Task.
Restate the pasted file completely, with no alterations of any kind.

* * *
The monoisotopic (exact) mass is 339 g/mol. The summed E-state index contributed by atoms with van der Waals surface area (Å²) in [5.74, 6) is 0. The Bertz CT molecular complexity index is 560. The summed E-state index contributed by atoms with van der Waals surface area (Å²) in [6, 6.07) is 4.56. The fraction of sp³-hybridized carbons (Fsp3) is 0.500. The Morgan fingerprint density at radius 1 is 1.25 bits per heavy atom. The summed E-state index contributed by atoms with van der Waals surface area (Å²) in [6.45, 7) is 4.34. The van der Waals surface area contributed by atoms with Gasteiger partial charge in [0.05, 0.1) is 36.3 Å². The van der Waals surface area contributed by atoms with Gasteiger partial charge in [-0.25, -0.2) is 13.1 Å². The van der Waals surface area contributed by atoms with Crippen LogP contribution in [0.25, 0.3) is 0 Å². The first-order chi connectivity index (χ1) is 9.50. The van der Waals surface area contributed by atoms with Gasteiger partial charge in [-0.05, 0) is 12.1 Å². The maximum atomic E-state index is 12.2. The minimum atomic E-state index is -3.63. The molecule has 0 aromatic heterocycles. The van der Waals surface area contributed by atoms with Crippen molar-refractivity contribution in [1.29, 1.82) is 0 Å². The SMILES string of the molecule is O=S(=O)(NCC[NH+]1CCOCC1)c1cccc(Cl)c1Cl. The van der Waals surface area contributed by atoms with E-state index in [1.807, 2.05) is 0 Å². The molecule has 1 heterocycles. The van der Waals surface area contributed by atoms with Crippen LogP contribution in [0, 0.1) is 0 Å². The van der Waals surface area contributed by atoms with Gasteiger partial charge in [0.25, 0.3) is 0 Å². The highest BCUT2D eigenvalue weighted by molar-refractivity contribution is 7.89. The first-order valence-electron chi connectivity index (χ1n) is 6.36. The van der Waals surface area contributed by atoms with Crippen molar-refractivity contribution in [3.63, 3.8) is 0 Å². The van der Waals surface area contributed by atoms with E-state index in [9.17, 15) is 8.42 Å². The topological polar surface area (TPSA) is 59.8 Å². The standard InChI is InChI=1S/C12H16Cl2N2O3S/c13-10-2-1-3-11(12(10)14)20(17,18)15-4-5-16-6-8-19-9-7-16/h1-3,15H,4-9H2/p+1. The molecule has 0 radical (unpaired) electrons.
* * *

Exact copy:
The monoisotopic (exact) mass is 339 g/mol. The summed E-state index contributed by atoms with van der Waals surface area (Å²) in [5.74, 6) is 0. The Bertz CT molecular complexity index is 560. The summed E-state index contributed by atoms with van der Waals surface area (Å²) in [6, 6.07) is 4.56. The fraction of sp³-hybridized carbons (Fsp3) is 0.500. The Morgan fingerprint density at radius 1 is 1.25 bits per heavy atom. The summed E-state index contributed by atoms with van der Waals surface area (Å²) in [6.45, 7) is 4.34. The van der Waals surface area contributed by atoms with Gasteiger partial charge in [0.05, 0.1) is 36.3 Å². The van der Waals surface area contributed by atoms with Gasteiger partial charge in [-0.25, -0.2) is 13.1 Å². The van der Waals surface area contributed by atoms with Crippen LogP contribution in [0.25, 0.3) is 0 Å². The first-order chi connectivity index (χ1) is 9.50. The van der Waals surface area contributed by atoms with Gasteiger partial charge in [-0.05, 0) is 12.1 Å². The maximum atomic E-state index is 12.2. The minimum atomic E-state index is -3.63. The molecule has 0 aromatic heterocycles. The van der Waals surface area contributed by atoms with Crippen molar-refractivity contribution in [1.29, 1.82) is 0 Å². The SMILES string of the molecule is O=S(=O)(NCC[NH+]1CCOCC1)c1cccc(Cl)c1Cl. The van der Waals surface area contributed by atoms with E-state index in [1.807, 2.05) is 0 Å². The molecule has 1 heterocycles. The van der Waals surface area contributed by atoms with Crippen LogP contribution in [0, 0.1) is 0 Å². The van der Waals surface area contributed by atoms with Gasteiger partial charge in [0.25, 0.3) is 0 Å². The highest BCUT2D eigenvalue weighted by molar-refractivity contribution is 7.89. The first-order valence-electron chi connectivity index (χ1n) is 6.36. The van der Waals surface area contributed by atoms with Crippen molar-refractivity contribution in [3.63, 3.8) is 0 Å². The van der Waals surface area contributed by atoms with E-state index in [9.17, 15) is 8.42 Å². The topological polar surface area (TPSA) is 59.8 Å². The standard InChI is InChI=1S/C12H16Cl2N2O3S/c13-10-2-1-3-11(12(10)14)20(17,18)15-4-5-16-6-8-19-9-7-16/h1-3,15H,4-9H2/p+1. The molecule has 0 radical (unpaired) electrons.